• Have a one on one lunch or coffee with your new team member.  Spending some quality time at the beginning will help accelerate the relationship building and start the road to loyalty and trust.  You'd be amazed at how many business owners never get to know their employees, yet are surprised when they leave for another job.
  • Assign a mentor.  Assigning one of your veteran or top employees to mentor the new hire has a two fold affect;  The new team member now has a confidant, someone they can turn to, while the veteran employee gets empowered with the responsibility of helping to train new employees.
  • Give a token of appreciation.  A small welcome gift that is meaningful and related to the business can be a nice gesture that they are now part of the team.  

Be Clear In Setting Expectations

If you want to be a successful business owner, you will need to become really good at setting expectations for your team members.  Many a business owner has closed their business because of the frustrations in managing others.  Communication is key to great employee relations.
For the same reasons you set customer expectations to ensure their loyalty, you need to set employee expectations so they know what you expect from them, and what they should expect from you.

Some tips for setting employee expectations:

  • Spend the first day or two orientating, not training your new employee.  Tell stories.  Tell stories about why you conduct business the way you do.  Give examples of the high standards you and your team have set for the business.  Talk about customer success stories and examples of why you are such a great business.  The last thing a new team member wants to do is ruin a great reputation.
  • Explain to them how you and the rest of the team hold each other accountable.  I like to tell new hires that my team members often call me out (the owner) when I fail to live up to the teams expectations.  Be crystal clear in the importance the team takes in everyone pulling their weight.  I have lost a few new hires during this stage as they realized we meant business and they knew they couldn't live up to our expectations.  Better now than later.
  • As the business owner, you should tell them “Your Story“.  How many of your employees know how and why you started your business?  What the motivation is that drives you?  You should be telling all of your employees why you do what you do.  I find that when your team knows how much you go through as a business owner (they have no idea), they will try their best not to let you down.
  • Perform frequent follow ups during the first few weeks.  The best way to re-enforce good behavior and cut out bad is to give frequent feedback on performance.  Your new employee will be looking for validation for their performance, be sure to give it to them.

Create an Employee Handbook

Providing your employees with an Employee Handbook protects your business, as well as educates your employees on what you expect of them, and what they should expect of you as their employer.  It does not have to be long, but it should cover enough so that it will serve as a reference for your new employee and answer their most common questions.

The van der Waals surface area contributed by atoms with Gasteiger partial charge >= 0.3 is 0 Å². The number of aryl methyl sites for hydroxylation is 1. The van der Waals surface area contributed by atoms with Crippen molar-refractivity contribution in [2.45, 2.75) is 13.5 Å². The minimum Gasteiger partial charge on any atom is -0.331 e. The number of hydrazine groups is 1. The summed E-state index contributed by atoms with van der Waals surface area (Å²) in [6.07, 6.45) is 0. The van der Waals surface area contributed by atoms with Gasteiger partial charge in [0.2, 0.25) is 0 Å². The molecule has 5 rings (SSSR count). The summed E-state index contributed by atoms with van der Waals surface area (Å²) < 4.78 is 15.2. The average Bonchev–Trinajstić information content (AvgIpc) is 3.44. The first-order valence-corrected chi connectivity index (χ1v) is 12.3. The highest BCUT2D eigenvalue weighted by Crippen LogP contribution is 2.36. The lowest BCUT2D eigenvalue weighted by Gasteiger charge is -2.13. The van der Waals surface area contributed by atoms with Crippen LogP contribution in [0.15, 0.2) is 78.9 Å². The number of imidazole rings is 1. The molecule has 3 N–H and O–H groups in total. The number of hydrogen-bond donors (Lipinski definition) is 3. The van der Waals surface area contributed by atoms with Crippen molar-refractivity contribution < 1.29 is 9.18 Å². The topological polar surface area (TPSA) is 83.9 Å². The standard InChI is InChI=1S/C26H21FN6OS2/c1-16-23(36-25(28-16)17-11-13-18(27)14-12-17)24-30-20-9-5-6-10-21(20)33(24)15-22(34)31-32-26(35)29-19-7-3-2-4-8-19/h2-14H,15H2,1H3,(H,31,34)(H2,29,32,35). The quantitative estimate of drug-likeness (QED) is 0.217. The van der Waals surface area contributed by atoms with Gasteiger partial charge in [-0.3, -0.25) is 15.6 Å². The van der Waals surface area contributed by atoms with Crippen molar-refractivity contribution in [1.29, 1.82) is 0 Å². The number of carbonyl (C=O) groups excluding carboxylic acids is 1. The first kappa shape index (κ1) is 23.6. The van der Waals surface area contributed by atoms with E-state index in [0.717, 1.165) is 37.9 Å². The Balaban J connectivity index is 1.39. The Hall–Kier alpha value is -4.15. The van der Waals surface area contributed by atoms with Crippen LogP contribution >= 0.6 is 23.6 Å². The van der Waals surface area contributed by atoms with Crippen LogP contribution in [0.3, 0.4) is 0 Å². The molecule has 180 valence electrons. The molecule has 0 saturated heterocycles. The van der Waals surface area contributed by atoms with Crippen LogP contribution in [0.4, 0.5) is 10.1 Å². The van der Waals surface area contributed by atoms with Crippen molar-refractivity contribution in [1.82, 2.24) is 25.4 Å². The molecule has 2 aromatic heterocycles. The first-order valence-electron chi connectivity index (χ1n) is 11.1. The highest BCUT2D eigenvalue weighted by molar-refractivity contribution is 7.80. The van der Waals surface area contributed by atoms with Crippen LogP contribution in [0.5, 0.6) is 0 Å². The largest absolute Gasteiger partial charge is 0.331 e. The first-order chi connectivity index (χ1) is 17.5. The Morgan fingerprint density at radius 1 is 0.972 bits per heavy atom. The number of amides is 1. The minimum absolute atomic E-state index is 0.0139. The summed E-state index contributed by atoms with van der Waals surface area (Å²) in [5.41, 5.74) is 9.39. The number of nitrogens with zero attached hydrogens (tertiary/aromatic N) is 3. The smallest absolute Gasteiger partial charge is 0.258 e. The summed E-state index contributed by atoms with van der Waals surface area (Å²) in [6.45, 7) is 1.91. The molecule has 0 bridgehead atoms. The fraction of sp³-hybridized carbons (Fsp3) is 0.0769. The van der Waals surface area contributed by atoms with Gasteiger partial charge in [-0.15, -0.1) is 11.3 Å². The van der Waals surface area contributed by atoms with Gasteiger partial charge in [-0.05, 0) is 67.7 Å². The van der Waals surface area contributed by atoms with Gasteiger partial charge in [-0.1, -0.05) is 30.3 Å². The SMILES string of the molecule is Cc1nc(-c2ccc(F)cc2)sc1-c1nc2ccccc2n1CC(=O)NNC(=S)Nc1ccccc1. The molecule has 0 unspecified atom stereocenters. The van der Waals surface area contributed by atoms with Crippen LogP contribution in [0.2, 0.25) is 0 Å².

Some of the basic information it should contain:

  • Employment Practices (Complaint Procedures, Emergency Closings, Immigration Law Compliance, Outside Employment, Workers Compensation Policy, Performance Appraisal System, Promotions and Transfers, Corrective Actions, Extensive Medical Leave, etc).
  • Employee Responsibilities (Dress Code and Appearance, Standard for Conduct, Communication and Information Systems, Facility Security, Attendance and Coverage Procedures, Confidentiality, Drugs, Employee Conduct and Work Rules, Personal Property, Safety, etc)
  • Compensation and Benefits (Payroll Procedures, Hours of Work, Scheduled Breaks, Overtime, Insurance and Benefits, etc)
  • Time Off (Funeral Leave, Holidays, Jury Duty, Vacation, Sick and Personal Time)

Spend time going over your employee handbook with your new employee and answer any questions they have.  There are other elements that should be included in your employee handbook but the above should serve as a base to answer questions and to help clarify procedures should a conflict ever arise.  Be sure you are familiar with your state employment laws before adding anything that may conflict with them.

The Important Thing Is To Have a Plan

No matter what elements you decide to incorporate into your On-Boarding plan, your main goal is to quickly acclimate your new hire and to make them feel like a part of the team.  The faster you can make them feel comfortable, the quicker it will be to train them and to turn them into productive employees.
If you are unfamiliar with creating written manuals for your business, you can check out this article,  “How To Create An Operations Manual For Your Business”